I never should have doubted him.
AS the slideshow played on, you saw a video of the stock they prepared. They boiled the ingredients and vac packed it, froze it, then let it defrost over a piece of muslin. The cloth kept the solids while releasing the liquid. They further concentrated the flavour without boiling (heat decreases the flavour) by freezing it again and using a machine to shred the ice. The water is separated from the rest...somehow. After further concentration they add gelatin sheets to create an even stickier concentration.
Here's the genius bit that ties it all together.
They pour the liquid into molds of little watches (ala the Mad Hatter tea party in Alice in Wonderland, get it?) and they COVER THE STOCK WATCHES WITH GOLD LEAF. They're suspended on little strings. They're served in big teacup bowls. You pour boiling water over the watches and it becomes the mock turtle soup with gold flecks in it. It's all poured over an intricate arrangement of vegetable garnishes.
I was amazed and delighted. And Heston just loves talking about food. He gets really excited explaining it all. He can barely keep up with the video, there's so much detail he wants to tell us about. If only he could explain every dish he made to his customers, he could probably charge double what he charges already.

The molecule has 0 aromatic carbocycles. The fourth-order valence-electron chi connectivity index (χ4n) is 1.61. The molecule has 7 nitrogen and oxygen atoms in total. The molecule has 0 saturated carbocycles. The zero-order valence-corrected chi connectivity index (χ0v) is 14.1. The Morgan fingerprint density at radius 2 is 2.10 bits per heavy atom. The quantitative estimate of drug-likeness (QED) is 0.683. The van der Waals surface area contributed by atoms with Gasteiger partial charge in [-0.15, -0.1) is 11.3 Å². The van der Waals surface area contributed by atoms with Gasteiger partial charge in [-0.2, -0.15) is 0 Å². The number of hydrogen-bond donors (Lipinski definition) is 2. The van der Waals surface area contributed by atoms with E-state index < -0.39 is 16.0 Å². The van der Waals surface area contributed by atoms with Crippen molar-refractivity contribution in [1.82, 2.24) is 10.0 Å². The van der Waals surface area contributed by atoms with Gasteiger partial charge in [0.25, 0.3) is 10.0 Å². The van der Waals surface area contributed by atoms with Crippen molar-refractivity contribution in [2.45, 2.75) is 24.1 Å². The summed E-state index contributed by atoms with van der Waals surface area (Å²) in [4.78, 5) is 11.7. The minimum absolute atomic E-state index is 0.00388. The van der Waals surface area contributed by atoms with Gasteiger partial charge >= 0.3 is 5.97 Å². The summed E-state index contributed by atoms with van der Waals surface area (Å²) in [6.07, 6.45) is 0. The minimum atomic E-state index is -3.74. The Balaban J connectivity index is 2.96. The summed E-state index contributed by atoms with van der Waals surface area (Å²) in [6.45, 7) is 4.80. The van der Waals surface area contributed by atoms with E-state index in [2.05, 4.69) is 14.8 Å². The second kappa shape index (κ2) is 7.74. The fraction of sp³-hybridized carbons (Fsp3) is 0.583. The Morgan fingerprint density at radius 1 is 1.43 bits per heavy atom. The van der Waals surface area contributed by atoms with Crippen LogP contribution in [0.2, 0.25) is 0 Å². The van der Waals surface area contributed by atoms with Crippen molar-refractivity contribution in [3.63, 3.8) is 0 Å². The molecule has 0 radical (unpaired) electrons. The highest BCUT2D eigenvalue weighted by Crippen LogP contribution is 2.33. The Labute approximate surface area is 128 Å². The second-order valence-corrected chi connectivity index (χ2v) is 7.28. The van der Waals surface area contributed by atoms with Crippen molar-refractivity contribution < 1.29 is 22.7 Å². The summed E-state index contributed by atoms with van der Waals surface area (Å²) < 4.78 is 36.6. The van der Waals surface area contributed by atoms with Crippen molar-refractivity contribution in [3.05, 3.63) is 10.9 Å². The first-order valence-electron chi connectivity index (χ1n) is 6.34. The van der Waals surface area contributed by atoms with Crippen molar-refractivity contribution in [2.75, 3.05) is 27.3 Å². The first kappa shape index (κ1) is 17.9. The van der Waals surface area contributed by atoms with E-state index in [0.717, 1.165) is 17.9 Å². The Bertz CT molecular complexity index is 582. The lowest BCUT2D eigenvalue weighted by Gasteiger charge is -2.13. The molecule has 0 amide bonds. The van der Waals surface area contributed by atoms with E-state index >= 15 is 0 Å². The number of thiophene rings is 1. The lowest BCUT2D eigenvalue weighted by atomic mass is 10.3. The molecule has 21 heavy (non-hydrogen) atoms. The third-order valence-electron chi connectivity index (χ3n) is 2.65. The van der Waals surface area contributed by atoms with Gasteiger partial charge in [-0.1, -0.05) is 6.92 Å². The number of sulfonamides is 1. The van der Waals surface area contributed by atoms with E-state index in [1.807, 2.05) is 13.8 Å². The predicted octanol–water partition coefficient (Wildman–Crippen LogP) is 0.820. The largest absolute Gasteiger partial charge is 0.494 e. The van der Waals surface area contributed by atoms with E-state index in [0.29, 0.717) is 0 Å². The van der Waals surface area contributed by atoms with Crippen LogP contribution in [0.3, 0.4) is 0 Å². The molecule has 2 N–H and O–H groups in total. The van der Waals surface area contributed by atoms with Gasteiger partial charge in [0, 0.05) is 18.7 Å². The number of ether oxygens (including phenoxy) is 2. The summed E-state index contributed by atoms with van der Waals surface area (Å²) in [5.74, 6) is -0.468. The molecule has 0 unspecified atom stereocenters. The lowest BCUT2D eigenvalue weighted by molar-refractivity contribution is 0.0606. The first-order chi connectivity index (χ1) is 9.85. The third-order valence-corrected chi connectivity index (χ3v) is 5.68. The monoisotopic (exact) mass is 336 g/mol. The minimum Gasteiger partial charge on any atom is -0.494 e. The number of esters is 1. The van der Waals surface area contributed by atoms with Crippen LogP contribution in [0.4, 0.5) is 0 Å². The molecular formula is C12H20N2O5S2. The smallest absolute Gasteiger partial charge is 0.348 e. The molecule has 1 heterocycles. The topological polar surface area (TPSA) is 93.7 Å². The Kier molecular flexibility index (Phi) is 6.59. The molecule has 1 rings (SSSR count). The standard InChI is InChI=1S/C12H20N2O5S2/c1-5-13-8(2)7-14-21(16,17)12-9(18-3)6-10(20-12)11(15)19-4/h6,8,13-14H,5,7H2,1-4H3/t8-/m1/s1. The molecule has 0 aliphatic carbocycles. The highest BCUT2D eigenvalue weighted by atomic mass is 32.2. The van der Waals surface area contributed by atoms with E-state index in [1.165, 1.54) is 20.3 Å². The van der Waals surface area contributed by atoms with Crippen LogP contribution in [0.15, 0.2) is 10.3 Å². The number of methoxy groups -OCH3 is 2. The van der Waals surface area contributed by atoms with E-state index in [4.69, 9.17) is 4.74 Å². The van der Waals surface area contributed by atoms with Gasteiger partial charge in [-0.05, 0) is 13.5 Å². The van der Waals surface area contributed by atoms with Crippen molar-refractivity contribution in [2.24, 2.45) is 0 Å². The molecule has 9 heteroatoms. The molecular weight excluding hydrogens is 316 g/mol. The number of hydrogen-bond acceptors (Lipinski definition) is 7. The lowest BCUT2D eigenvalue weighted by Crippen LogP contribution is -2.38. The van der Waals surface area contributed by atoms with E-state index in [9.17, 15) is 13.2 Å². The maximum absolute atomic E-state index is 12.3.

Of course, we were there to see what these home sous vide machines could do. We ended up trying scrambled eggs (Heston topped it with some beurre blanc and shaved white truffles), brined salmon, steak, eggplant, chicken and poached pears. The best tasting parts for me were the salmon, steak and eggplant. However, the steak and eggplant were both seared off in hot pans after they were removed from the bags.
My one criticism would be that people are not going to love the texture sous vide creates in everything. The chicken in particular had a very soft, almost mushy texture. However well cooked, the texture took some getting used to.
I still have my doubts about whether or not this home sous vide thing will take off. Not because the machine doesn't work or anything. It seems to work the same as an industrial one...but more compact and less expensive. Still, it's going to retail at just under $500 US, so it's not an impulse buy. Plus, cooking for hours at a low temperature when you can't exactly combine foods (cooking chicken and celery in the same bag probably won't work unless you want them cooked for the same length of time) isn't going to be helpful to someone pressed for time. Sous vide is also a relatively new concept in the culinary world and even chefs are still figuring out what they can do with this. I guess time will tell if the home cook is ready and willing to sous vide.
But I am a bigger fan of Heston's after meeting him. I went up to him after the demonstration and he was unfailingly polite and surprisingly humble. I mean, the man doesn't expect applause when he walks into the room. He flinches when people mention his Michelin stars. But he loves food. He is NOT a natural public speaker. Half the time he pretty much forgot about the talking and went to plating, tasting...basically what he does best. I hope he doesn't lose sight of the food. We need him to help the culinary world get a grip and get back to cooking.